Monday, July 7, 2008


In addition to trying to save the world (see post below), we also visited the rural town of Daylesford. Located in the medium-altitude foothills of the Great Dividing Range, the town is only 114 km (70 miles) north west of the Melbourne. As most of that distance is through largely-uninhabited land, it seems like a distant isle of civilization. I am yet again reminded of how unpopulated this continent really is.

This former booming goldmining centre now has a population of only 2000, despite having famed mineral water springs, two beautiful lakes right in town, hills with views of the surrounding farmland, lovely Victorian architecture, and excellent restaurants. There is reputedly an active queer community, though we saw little evidence of this. Daylesford reminded me a bit of Main St. in Northampton, with a distinct overtone of Colorado thrown in. There are many abandoned buildings around town, and property goes cheap (check out this tempting one!), but this emptiness doesn’t diminish the spirit of the town: a combination of new-agey and old-timey, with a handful of realistic modern farmers thrown in. It felt a lot more like home than anywhere else I've been here.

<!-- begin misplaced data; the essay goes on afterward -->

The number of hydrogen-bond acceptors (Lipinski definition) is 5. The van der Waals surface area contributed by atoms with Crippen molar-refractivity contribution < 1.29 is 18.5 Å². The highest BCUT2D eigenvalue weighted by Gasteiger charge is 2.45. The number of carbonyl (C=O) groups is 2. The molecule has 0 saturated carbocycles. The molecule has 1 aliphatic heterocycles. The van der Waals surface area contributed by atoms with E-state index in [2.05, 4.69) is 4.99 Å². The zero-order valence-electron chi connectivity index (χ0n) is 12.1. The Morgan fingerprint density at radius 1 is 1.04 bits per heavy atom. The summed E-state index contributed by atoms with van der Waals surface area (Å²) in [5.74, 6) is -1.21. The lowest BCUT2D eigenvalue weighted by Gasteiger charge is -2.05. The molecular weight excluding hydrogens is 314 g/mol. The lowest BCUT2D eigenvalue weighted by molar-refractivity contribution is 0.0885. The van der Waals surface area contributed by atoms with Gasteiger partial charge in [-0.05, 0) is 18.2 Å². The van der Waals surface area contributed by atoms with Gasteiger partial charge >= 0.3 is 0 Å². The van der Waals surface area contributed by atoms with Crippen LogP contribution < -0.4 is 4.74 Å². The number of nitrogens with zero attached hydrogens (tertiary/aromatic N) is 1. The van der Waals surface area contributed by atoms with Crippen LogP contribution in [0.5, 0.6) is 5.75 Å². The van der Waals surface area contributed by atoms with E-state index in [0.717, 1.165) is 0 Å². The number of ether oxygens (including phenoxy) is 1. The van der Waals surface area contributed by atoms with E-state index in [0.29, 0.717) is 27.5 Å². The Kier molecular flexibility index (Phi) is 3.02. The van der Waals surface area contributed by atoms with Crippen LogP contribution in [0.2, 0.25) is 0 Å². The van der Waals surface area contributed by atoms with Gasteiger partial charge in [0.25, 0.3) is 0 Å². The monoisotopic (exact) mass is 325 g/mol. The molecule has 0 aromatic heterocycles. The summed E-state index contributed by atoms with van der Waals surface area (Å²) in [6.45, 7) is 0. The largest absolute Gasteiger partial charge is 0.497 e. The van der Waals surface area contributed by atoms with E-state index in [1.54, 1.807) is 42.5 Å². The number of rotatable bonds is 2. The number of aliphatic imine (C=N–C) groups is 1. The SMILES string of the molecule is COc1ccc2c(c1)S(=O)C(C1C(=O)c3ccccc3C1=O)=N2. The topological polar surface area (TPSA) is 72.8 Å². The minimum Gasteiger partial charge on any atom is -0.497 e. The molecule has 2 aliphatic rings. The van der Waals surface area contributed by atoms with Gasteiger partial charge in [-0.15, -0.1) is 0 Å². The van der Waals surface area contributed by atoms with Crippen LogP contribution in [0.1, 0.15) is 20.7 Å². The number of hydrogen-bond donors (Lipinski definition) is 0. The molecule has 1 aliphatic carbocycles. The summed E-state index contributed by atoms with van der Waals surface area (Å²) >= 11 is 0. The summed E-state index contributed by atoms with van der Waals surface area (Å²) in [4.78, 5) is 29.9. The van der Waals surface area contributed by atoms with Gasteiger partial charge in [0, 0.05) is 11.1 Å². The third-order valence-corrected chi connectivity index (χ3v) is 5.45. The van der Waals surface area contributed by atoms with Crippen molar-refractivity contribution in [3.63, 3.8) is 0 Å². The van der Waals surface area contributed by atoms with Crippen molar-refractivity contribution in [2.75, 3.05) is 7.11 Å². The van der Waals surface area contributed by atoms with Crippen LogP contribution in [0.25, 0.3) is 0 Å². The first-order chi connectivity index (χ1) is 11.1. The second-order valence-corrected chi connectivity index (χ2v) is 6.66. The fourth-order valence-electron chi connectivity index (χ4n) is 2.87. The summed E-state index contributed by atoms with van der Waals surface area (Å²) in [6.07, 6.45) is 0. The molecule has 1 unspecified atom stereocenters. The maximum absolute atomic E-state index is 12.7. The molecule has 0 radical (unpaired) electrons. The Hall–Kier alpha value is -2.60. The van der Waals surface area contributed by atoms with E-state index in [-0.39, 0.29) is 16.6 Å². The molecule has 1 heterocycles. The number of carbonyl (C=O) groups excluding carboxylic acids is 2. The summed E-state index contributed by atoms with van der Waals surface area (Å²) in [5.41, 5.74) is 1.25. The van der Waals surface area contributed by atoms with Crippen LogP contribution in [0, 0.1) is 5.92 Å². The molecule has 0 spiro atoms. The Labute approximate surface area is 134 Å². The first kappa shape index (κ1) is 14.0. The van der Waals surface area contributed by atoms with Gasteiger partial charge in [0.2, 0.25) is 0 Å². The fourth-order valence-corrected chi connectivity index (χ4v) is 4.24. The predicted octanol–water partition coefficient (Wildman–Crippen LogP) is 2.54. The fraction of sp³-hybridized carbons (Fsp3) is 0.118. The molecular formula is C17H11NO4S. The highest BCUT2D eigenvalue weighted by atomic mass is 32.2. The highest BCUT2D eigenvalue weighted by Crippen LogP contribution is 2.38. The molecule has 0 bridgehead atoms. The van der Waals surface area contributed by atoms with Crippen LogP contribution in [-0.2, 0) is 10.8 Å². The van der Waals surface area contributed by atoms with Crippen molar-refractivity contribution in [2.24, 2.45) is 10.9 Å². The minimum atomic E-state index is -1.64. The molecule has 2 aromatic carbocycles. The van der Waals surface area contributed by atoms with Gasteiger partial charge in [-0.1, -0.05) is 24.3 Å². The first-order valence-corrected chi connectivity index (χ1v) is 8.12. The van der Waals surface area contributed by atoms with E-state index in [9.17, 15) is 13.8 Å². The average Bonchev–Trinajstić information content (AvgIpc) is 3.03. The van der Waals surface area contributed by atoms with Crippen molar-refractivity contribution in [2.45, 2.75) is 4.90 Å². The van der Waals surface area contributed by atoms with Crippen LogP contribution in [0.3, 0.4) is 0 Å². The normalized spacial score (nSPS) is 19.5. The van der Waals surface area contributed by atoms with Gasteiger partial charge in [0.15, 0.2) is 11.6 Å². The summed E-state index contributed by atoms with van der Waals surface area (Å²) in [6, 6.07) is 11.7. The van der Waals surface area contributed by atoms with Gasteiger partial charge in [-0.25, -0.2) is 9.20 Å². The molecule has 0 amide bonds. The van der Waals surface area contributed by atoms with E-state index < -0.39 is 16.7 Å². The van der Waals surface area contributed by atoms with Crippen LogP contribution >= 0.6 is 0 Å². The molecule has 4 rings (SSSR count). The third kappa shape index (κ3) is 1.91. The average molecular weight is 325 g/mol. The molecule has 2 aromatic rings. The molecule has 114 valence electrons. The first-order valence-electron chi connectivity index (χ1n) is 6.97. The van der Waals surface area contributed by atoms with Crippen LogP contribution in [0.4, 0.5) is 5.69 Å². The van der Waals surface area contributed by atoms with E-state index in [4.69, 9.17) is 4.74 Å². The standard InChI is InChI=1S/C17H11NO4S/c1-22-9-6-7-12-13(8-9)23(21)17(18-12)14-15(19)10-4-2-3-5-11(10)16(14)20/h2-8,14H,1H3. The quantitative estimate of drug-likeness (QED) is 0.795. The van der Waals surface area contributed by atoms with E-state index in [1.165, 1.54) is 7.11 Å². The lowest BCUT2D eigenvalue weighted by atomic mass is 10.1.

After enjoying some of the delicious food on offer, wandering around the converted abbey on top of the hill, talking with the super-friendly unpretentious people around town, and enjoying the uninterrupted views, it was hard to come back to the city. Luckily, Petra’s cousin Matt lives not far from Daylesford, so we’ll have chances to go back.


Lisa Nonken said...
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Lisa Nonken said...

The converted church for sale is beyond amazing! I fear you'll never be coming back to the States!